I spent a good chunk of the weekend immersed in the dystopian awesomeness of Veronica Roth’s Divergent. Divergent feels like the successor to The Hunger Games trilogy, the perfect book for those who are missing Katniss and Peeta and Gale. Like The Hunger Games, Divergent introduces readers to a futuristic world set right in the center of the present-day United States, and it follows a teenaged girl who moves into the position of hero, if sometimes reluctantly. One of the cool things about Roth’s novel is the set up of the society, a society confined to the city formerly known as Chicago. The society is divided into five factions, and each faction has a different strength, or value. There’s Candor, with the virtue of honesty, and Amity, whose people value peace above all else. The Erudite believe in intelligence; they devote their lives to learning and research. Dressed in black with tattoos and piercings, the Dauntless show their value of bravery by jumping from moving trains. And then there’s the faction Divergent’s protagonist, Tris, grew up in: Abnegation, those who value selflessness above all else.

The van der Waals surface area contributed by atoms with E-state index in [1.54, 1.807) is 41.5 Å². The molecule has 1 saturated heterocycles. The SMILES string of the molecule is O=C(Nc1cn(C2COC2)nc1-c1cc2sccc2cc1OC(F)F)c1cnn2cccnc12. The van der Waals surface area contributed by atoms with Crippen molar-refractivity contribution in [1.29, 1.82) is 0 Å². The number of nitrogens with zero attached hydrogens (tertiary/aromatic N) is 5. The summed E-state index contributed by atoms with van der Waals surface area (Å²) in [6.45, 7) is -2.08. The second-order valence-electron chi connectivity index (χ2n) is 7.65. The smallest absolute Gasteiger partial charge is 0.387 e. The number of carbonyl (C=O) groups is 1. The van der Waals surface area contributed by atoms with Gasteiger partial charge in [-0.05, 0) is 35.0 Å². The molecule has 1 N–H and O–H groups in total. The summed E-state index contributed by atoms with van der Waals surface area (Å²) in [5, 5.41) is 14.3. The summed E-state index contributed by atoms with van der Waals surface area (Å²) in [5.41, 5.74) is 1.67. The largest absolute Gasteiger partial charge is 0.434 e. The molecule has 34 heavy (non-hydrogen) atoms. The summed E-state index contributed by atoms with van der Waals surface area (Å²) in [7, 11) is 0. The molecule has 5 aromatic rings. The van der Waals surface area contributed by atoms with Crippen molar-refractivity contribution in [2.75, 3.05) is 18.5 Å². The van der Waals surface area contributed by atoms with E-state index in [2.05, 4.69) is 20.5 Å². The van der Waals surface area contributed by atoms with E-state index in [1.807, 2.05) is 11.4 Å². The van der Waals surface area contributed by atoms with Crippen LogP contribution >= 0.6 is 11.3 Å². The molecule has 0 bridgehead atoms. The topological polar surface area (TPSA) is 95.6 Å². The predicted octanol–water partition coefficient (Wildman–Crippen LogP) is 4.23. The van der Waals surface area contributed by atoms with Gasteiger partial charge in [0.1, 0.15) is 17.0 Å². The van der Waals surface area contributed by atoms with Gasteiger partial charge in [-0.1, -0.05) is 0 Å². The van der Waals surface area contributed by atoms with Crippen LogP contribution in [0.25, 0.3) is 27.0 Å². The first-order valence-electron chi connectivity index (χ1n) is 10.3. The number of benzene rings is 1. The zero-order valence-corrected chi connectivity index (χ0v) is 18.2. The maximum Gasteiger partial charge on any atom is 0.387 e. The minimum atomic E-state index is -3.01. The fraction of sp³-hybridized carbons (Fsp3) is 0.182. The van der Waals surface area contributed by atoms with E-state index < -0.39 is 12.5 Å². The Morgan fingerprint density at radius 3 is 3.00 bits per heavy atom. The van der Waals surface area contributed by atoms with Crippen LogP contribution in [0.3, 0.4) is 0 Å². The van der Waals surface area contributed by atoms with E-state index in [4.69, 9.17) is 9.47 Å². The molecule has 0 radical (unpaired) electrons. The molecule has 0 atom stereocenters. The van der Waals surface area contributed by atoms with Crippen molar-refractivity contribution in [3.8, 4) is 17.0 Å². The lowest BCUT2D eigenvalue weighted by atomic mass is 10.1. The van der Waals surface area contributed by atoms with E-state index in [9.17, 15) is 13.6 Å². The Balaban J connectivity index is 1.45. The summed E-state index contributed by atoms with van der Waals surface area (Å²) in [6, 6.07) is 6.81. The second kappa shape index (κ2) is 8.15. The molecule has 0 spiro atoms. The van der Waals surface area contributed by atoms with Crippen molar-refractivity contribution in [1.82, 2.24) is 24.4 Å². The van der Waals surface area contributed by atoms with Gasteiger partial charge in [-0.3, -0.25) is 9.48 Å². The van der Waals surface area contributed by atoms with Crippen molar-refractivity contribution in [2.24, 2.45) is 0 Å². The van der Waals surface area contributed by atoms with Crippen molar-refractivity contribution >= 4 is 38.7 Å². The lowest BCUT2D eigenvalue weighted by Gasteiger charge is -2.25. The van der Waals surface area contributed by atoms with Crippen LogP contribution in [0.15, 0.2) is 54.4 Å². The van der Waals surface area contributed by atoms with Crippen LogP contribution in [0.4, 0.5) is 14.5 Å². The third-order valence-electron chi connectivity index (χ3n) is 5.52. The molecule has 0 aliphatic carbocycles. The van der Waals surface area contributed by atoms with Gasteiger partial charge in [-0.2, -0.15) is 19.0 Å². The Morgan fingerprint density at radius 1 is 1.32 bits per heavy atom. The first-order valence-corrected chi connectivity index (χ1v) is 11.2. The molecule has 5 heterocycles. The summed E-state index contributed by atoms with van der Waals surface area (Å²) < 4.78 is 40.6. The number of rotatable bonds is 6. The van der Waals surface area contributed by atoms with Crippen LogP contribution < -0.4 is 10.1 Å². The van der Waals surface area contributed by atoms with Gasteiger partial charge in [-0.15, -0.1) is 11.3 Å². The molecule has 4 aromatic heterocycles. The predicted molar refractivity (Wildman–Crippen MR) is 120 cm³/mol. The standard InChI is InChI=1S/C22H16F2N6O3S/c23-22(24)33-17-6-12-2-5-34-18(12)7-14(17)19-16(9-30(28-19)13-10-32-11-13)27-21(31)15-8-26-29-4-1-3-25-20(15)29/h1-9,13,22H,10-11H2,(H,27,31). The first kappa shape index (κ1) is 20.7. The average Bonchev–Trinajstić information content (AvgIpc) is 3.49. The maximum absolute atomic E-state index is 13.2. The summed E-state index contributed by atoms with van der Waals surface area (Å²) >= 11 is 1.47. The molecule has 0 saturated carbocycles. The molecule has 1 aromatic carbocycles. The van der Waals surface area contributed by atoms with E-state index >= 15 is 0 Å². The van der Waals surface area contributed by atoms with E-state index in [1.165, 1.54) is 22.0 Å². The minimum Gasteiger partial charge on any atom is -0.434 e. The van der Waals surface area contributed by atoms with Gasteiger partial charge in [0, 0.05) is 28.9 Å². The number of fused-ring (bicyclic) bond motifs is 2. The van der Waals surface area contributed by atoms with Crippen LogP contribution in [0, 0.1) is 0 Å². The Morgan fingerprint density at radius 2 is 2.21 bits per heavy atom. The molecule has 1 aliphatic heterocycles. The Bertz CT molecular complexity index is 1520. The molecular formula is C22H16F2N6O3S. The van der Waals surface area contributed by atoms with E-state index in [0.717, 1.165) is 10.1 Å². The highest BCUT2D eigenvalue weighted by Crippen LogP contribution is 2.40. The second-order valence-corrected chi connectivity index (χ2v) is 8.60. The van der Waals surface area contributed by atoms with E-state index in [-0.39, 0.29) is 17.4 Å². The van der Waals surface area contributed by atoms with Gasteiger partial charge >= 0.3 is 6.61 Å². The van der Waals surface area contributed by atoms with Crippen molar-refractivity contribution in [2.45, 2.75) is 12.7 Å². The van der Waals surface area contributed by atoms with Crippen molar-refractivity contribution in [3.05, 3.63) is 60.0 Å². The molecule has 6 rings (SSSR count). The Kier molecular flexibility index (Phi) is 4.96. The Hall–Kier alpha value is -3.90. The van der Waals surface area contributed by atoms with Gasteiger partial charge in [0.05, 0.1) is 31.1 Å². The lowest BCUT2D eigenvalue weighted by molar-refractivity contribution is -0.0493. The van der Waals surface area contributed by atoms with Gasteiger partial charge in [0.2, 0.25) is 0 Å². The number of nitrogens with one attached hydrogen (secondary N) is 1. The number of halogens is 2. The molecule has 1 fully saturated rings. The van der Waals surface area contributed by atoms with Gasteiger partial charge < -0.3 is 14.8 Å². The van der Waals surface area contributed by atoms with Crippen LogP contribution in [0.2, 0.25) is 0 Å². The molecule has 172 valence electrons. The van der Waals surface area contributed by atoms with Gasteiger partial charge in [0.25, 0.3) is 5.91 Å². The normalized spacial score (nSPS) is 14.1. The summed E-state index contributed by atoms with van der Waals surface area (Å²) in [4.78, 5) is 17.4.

When characters in this world turn sixteen, they get to choose to stay or leave the faction they were raised in. The teenagers take a test that indicates which faction is the best fit, but the final choice is up to the individual. Then again, in the world of Divergent, one can never quite be sure where a choice might lead, or if there are not as many choices as one might have thought. That’s certainly what Tris discovers, as she not only questions the faction she signed up for, but who she is and how her world works.
I love reading books that have a rip-roaring good story—and Divergent has that, it’s fast-paced and fun—but I also love books that make me think, and Roth does exactly that, posing the questions to her readers that she poses to her protagonist: Which faction would you choose? What are your greatest strengths?
Are they also your weaknesses? And while she starts to answer the questions in Divergent, she promises to keep us thinking, and wondering, in the next book of the trilogy due out in May. (You can read about it—and get excited!!—here.)